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You can run from celiac disease but you can’t hide…

I’ve been off the radar the past few months because we’ve been transitioning AGAIN. We moved from Boston back to my hometown of Cleveland in August, and since that time I’ve been focused on settling into our new home, getting all four of our kiddos adapted to their new school, trying to maintain my sanity, etc. Just like last summer, I ended up taking a much-needed break from reading scientific journals about celiac disease, reading others’ blogs, writing articles, etc. Celiac disease has on my back burner and I sort of thought it was going to stay there.

But, as I’ve been orienting for my new job position at the Cleveland Clinic over this past week, I’ve experienced several signs and reminders that I do indeed belong in this celiac/GF world after all:

1. At my electronic health record/computer training last week I ran into an acquaintance from medical school who I last saw in 2002. We were able to catch up over lunch and it ends up she’s an adult gastroenterologist who just moved to the area–so, I now have a new friend and new GI doctor.

2. Within 5 minutes of sitting in the physician lounge at one of the community hospitals I will be working at I was involved in a conversation about GF dining, learned that one of the MDs who is high up in administration also has celiac disease and that there are several with non-celiac gluten sensitivity on staff.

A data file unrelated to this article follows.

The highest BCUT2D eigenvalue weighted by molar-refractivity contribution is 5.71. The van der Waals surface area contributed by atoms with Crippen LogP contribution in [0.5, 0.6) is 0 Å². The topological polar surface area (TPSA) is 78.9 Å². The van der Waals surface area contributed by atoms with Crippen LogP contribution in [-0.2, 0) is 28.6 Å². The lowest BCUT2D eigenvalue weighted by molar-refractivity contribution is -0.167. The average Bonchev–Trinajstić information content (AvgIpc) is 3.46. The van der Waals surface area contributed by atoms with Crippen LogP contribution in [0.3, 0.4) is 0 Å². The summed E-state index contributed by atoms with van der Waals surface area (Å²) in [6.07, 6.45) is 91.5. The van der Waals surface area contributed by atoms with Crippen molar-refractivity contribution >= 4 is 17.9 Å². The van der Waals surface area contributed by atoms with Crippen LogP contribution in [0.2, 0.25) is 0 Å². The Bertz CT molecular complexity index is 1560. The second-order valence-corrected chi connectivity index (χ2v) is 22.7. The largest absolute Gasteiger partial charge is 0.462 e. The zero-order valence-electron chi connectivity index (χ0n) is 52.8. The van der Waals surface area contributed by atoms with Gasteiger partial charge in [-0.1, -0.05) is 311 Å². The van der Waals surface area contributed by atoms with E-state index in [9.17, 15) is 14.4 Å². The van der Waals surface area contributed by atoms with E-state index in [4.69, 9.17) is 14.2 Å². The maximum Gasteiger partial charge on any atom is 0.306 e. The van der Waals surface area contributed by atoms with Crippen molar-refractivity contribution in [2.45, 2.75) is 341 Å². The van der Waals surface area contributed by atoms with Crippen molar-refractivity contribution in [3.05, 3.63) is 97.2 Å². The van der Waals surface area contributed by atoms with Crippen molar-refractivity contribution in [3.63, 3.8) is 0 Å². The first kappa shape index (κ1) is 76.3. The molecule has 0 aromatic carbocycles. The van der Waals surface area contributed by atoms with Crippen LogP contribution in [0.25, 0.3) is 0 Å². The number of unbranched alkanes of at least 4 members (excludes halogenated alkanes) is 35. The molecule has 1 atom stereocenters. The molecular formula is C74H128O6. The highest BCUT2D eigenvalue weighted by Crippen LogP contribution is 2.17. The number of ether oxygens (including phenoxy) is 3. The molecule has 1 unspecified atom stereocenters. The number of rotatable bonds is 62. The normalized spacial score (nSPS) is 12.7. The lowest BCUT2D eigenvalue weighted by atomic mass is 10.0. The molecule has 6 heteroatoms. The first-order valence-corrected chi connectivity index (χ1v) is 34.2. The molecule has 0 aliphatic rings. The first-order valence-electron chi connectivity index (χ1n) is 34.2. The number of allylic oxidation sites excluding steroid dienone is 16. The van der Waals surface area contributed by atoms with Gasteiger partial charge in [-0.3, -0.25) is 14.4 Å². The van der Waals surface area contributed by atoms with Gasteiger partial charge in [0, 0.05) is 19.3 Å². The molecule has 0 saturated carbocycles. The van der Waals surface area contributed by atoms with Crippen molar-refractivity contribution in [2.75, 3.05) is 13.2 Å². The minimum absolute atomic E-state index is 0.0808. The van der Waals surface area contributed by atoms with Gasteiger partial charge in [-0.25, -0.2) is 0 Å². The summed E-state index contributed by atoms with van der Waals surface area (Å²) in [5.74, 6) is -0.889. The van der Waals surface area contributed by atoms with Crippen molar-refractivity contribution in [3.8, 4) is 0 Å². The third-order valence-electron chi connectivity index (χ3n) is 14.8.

3. I forgot to request a GF lunch at one of the buffet luncheons during a large orientation session but came to find out that the caterers always prepare 2 or 3 GF plates which are saved in the kitchen for people like me who forget to mention anything ahead of time.

4. The first article that I came across on the Cleveland Clinic wellness center webpage was a synopsis of an article about research about non celiac gluten sensitivity. I learned that there is compelling evidence that gluten ingestion can cause immune system activation and inflammation in individuals who do not have celiac disease (see link). This is the first that I had seen this info published.

5. I logged onto my email and Facebook accounts associated with this page and learned that I have more messages and blog comments to reply to than I can count…which means that, despite my hiatus, people are still finding my page and reading.

And so on and so forth…

I am re-invigorated and ready to plunge into this celiac/NCGS/GF world once again. I hope that you’ll continue to join me on the journey and also visit my new brand new website (more to come in upcoming weeks).

Thank you and Happy Autumn!

15 thoughts on “You can run from celiac disease but you can’t hide…

  1. Laura

    So excited to see you’re in Cleveland now! I also work at Cleveland Clinic as a pediatric pharmacist, and have celiac disease. Maybe we’ll run into each other at some point!

    1. Jess Post author

      Hi Laura,
      I will definitely keep an eye out for you. I’ll be at Main Campus once in a while, but most of the time will be in the NICUs at Fairview and Hillcrest.
      Do you participate in any of the local support groups?
      Thanks for reaching out :)
      Jess